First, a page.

5. Do you have any superstitions?
When I was an athlete racing I had superstitions around always wearing the same pair of socks I had worn the day I was sailing well.
6. Do you have any hidden talents?
I was a fairly good scrum half in rugby in my high school days. I try my best to play the piano and guitar, but wouldn’t call my skills “talent” in these areas but defiantly a “hidden” skill that has yet to really surface for me.
7. What was the last book you read?
I must admit, I find it very challenging to become engaged when reading and as a result I have not finished too many books in my lifetime. However, as my coaching career continues to press forward I find it very rewarding and inspiring to read sporting books or leadership books. The last book I read and am ALMOST complete is called “The One Thing” by Gary Keller. It simply outlines the importance of focusing on one task at a time and reiterates time and time again that “multi-tasking is merely a way to mess up more than one thing at a time.”
8. What is the last movie you saw?
That depends on the definition of “saw” as I seem to watch about the first 5 minutes of a movie before I end up falling asleep on the couch. The last movie I completed was “Last Vegas”. A great comedy if you ask me and one I would recommend to anyone who needs to get their mind off of everyday life. I spent a great deal of time laughing quite loud on a plane after a great line from the pool scene in the first 2 minutes of the movie and was hooked from that point forward.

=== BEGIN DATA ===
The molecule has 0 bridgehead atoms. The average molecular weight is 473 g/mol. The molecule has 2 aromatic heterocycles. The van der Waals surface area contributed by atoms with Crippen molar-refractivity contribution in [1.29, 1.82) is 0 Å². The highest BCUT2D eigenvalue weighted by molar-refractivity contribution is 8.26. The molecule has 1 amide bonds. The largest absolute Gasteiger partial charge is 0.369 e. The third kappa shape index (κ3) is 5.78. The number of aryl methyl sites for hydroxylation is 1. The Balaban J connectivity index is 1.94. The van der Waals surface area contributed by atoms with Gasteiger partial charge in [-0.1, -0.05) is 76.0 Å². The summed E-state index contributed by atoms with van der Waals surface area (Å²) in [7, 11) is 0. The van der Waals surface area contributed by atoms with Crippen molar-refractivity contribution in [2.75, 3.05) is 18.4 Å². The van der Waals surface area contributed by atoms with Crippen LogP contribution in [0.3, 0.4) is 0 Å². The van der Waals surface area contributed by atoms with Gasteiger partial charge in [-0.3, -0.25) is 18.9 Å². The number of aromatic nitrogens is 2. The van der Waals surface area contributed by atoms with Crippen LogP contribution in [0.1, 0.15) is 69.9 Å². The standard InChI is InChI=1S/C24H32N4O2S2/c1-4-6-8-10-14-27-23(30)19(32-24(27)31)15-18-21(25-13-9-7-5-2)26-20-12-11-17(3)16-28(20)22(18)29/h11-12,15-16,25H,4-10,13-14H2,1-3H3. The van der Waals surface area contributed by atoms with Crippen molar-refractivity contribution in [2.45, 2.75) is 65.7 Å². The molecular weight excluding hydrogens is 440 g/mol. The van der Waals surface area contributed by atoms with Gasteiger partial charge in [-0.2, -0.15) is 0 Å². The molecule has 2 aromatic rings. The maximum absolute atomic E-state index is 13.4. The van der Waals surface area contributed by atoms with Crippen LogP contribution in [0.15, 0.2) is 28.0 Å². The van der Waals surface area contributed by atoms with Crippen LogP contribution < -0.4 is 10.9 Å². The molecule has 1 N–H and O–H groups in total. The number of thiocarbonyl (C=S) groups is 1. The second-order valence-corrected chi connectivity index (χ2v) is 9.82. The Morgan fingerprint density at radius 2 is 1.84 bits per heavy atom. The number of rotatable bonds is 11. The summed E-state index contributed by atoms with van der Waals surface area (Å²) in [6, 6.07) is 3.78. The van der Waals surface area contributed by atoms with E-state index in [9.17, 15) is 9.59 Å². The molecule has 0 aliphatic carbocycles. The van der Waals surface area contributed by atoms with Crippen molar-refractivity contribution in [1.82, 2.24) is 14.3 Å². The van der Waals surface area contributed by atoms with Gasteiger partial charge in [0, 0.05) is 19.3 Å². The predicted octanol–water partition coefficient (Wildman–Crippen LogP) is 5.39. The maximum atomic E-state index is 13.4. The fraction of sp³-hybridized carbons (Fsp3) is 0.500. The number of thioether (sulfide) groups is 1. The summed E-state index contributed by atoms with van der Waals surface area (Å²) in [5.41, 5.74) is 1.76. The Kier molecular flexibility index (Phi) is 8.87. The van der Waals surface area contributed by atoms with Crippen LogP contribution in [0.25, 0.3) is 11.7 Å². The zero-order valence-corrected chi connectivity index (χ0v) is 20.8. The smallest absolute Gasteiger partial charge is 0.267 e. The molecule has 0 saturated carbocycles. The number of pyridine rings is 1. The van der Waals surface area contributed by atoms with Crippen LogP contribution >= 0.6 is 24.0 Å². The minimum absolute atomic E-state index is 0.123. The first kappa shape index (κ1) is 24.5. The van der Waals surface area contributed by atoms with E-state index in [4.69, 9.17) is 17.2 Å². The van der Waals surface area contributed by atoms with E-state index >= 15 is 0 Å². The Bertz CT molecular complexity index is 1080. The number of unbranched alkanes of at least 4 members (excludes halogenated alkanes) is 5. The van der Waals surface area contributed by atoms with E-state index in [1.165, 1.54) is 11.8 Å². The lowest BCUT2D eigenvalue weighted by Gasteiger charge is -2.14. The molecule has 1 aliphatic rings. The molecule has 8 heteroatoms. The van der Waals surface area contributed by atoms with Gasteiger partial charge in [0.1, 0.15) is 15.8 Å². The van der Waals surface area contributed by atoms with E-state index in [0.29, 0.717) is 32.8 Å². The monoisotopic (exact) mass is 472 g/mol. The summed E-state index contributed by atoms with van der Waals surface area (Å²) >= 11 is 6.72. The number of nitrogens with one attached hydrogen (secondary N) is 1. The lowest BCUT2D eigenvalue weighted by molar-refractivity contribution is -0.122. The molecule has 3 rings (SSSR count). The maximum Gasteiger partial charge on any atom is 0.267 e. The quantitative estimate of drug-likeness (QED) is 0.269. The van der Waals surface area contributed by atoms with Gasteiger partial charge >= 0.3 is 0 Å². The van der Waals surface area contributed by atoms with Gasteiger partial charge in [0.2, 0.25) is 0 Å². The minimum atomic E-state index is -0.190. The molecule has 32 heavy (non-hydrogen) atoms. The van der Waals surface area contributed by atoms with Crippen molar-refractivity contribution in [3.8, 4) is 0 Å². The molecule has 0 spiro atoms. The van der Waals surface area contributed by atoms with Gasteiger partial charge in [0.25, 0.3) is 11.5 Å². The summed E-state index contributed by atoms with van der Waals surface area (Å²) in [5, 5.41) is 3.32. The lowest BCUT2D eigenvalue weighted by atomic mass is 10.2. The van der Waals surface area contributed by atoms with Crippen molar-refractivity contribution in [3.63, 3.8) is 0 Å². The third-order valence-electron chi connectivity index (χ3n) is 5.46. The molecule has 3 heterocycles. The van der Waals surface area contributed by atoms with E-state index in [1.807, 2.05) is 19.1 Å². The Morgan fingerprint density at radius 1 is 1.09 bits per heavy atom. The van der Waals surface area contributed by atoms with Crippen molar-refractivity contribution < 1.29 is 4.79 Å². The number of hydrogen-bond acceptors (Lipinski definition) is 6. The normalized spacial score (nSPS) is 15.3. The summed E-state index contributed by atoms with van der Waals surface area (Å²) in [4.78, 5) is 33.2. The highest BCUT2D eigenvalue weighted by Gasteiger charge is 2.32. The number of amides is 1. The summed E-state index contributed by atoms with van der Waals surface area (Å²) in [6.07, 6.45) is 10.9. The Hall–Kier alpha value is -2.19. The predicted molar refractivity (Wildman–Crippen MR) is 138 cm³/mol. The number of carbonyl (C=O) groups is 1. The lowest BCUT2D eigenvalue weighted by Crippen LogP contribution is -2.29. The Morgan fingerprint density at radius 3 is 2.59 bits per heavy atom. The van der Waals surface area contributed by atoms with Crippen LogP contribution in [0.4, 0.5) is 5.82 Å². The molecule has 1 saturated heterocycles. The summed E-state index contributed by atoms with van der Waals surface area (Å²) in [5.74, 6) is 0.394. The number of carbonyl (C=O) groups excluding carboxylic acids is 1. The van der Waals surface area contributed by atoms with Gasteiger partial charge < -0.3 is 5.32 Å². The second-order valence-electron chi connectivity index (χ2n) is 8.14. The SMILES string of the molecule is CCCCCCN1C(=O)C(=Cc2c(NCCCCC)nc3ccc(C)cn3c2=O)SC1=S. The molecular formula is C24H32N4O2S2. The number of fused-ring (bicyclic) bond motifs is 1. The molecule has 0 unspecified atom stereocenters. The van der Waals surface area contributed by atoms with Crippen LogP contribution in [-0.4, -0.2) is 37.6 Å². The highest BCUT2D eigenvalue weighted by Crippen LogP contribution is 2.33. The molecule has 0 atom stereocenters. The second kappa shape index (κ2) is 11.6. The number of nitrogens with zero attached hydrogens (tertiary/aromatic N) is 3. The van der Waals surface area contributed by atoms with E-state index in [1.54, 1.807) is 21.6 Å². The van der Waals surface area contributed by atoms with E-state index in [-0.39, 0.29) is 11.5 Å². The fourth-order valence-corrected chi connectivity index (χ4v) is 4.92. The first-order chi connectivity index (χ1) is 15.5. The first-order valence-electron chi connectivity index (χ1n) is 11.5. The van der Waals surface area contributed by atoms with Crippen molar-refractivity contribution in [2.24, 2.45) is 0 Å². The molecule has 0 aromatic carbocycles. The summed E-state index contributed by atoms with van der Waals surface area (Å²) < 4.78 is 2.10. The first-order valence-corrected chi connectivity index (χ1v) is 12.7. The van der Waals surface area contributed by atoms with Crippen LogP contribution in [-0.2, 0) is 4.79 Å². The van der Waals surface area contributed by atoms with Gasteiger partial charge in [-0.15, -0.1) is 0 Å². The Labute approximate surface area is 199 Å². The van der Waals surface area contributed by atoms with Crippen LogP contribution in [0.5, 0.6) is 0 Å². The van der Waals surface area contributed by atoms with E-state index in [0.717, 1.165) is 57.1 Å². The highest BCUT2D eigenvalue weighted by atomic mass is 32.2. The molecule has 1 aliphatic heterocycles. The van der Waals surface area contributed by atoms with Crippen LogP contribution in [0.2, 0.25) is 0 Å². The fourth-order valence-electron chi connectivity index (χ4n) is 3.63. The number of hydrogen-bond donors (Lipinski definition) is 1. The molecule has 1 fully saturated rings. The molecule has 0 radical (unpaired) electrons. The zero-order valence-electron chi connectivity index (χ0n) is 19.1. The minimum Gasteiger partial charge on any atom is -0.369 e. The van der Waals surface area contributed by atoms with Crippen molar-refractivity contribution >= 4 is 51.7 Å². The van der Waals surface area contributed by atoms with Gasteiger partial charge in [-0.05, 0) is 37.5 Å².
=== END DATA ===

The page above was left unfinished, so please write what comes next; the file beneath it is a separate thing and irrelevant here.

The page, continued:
9. What is your favourite competition city?
My favourite competition city is Kingston, Ontario. There is always great breeze and sailing conditions from the thermal and the occasional offshore wind that makes for some challenging conditions. In a close second would be Long Beach, California. Really nice swell from the ocean coupled with a summer desert thermal equals big waves, big breeze and a difference direction for each making the race track a wild and tricky ride.
10. What is your most embarrassing moment in sport?
My most embarrassing moment in sport was when I was first learning to skate at the arena. My skates were laced up, my helmet was fastened up, my gloves were on and stick in hand. There I am, standing at the boards ready to take my first step out onto the ice and I fall like a new born deer, feet split apart, I crash to my bum only to realize my skate guards were still on!
11. What was the last picture you took on your phone?
A photo of the diving platforms from the new Toronto Pan Am Sports Centre.
12. Who would play you in the movie of your life?
My cousin Luke Ottaway. While he isn’t quite as good looking as me, his quick wit and amazing sense of humour would make up for that and Luke would surely be a great source of laughter.